There are many ways to be wrong - I once wrote the book on logical fallacies - and bias, unconscious or otherwise, is just one of them. So while I recognize that unconscious bias is the fallacy du jour, I think that a much wider scope is needed here.

And indeed, it's not so much about recognizing the limits of one's own knowledge. This in itself does almost nothing. Rather, the real concern here is to avoid error through incorrect or fallacious reasoning. There could be - nay, even should be - a lot packed into this. It should ultimately be a recommendation to adhere to the precepts of science and reason in your work. 

We could talk about what that means (there's a not-so-small set of issues around the imperialism of reason and various ways of knowing) but there needs to be a recognition that we do not have carte blanche to say and so whatever we want and to offer whatever advice we fancy.

Overall, I think the intent here is good; readers are being advised to pay attention to the world and especially to other people, to understand that what we say and do has an impact on them, to treat them with respect and consideration, and to use experience and reason to guide our thoughts and actions.


The idea of professionalism generally is that professionals are held to higher standards of integrity and competence and are held to account for that by other people in the profession. But there is also a sense of elitism in the professions (as compared to, say, the trades) and in the idea of having an association (as compared to, say, a 'union'). And yet also, there's the sense that 'professionalism' is a privilege that has historically been awarded to upper-class white men, and that professionalism in other professions should be seen as a leveling of status. 

Demonstrate accountable, evidence-led practice.

This point contains another one of the many odd word choices. Why is the word 'demonstrate' used here, as though that's the main thing? It points to the difference between 'professionalism' as a sort of status as opposed to 'professionalism' as a standard of practice, and it emphasizes the former, while I would emphasize the latter.

Thus, for example, I would tell people simply: be accountable

There's also the odd phrasing of 'evidence-led practice'. It's a bit of jargon, I think, and it suggests that learning technologists should be guided by research. Now I am the last to disagree with the importance of research. Without evidence, what we say amounts to no more than mere speculation. But there are two major issues with this recommendation.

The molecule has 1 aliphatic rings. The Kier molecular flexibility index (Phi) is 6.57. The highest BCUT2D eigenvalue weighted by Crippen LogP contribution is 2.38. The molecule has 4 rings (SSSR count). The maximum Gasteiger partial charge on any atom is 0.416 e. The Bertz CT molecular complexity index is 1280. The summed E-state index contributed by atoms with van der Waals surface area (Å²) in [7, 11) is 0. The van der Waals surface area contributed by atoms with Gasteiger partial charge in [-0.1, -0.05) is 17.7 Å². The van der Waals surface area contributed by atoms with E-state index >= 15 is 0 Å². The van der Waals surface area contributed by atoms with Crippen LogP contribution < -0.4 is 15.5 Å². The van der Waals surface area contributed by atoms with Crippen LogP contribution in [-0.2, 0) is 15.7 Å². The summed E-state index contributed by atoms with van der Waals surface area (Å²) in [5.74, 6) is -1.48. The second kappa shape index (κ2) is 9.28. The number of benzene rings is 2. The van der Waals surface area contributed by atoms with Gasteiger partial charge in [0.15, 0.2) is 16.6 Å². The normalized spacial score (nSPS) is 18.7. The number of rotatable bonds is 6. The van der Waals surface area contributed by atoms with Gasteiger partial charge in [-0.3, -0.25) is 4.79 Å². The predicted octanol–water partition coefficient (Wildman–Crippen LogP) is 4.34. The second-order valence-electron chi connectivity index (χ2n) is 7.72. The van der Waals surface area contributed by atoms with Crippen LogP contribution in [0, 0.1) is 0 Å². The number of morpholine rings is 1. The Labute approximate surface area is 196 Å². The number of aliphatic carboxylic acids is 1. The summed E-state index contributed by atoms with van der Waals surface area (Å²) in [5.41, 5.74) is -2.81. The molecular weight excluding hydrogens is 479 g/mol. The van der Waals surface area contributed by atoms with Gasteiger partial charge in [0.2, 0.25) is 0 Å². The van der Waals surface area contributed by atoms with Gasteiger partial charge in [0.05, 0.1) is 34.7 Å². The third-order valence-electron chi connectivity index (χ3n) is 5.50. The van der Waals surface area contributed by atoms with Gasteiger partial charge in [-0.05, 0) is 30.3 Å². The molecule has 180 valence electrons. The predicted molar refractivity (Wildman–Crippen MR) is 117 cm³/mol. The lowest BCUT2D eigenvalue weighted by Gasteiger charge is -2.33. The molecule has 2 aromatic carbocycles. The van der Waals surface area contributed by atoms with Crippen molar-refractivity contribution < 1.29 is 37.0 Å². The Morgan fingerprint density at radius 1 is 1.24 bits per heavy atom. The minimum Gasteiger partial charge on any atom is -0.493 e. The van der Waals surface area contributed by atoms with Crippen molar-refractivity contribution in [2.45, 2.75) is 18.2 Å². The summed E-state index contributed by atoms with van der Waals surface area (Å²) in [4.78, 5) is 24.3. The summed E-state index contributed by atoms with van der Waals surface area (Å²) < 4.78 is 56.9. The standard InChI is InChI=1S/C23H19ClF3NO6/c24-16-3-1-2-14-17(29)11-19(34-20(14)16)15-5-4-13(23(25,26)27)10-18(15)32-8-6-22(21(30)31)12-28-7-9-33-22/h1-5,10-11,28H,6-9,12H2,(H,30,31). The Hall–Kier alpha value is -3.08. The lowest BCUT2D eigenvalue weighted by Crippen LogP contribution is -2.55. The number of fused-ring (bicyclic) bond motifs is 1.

First, evidence doesn't lead. As David Hume would say, 'you cannot derive an ought from an is".  True, he didn't say that exactly, and it's not completely true. But letting the evidence 'lead' is to abdicate our role as ethical agents. What evidence tells us is what's possible and what's not possible, not what's better and what's worse. We make that all-important judgement - or, more accurately, each one of us does, acting autonomously.

Second, not all evidence is equal. You can see this in a lot of educational research. Consider, for example, the observation that practice A increases PISA test scores on average. No small number of researchers say that the evidence should lead us to favour practice A on that basis. But if what we value in education is (say) self-reliance and autonomy, then PISA is a very poor measure to use.

There's a saying, σῴζειν τὰ φαινόμενα - to save the phenomena. I used to have it on my door in the philosophy department at the University of Alberta. What it means, essentially, is that we are bound by the limits of experience. We are responsible to the evidence, and we can't just say things without evidence. That's good practice.

Commit to ongoing professional development and enhancing your skills.

I think we should do more than merely 'commit' to doing it. We should actually do it (again, I have this sense here that how we are perceived seems to matter more in this document than what we do).

And I think that learning ought to mean much more than 'ongoing professional development and enhancing your skills'. There's an inherent conservatism in this phrasing, as though the question of 'what ought to be learned' has been answered, and that we as professionals ought to continue along that previously established path.

I think people - professionals especially, who don't get out much - should seek to expand their skills. Take up a trade. Do hard things. The best things I've ever learned to do - ranging from cycling to photography to learning French - have nothing to do with being a technologist, but they have made me a better one.

I think that this is especially the case if we are learning technologists. It's important to understand what it's like to learn (that's why I've been doing an ongoing video series, Stephen Follows Instructions). There's a phrase in technology development: "eating your own dogfood". Too few people in learning technology use the tools they develop in order to learn.

Act with integrity and honesty.

I don't know what it means to 'act with honesty'. I would just say: be honest. I would probably say more than that, because usually being honest isn't enough.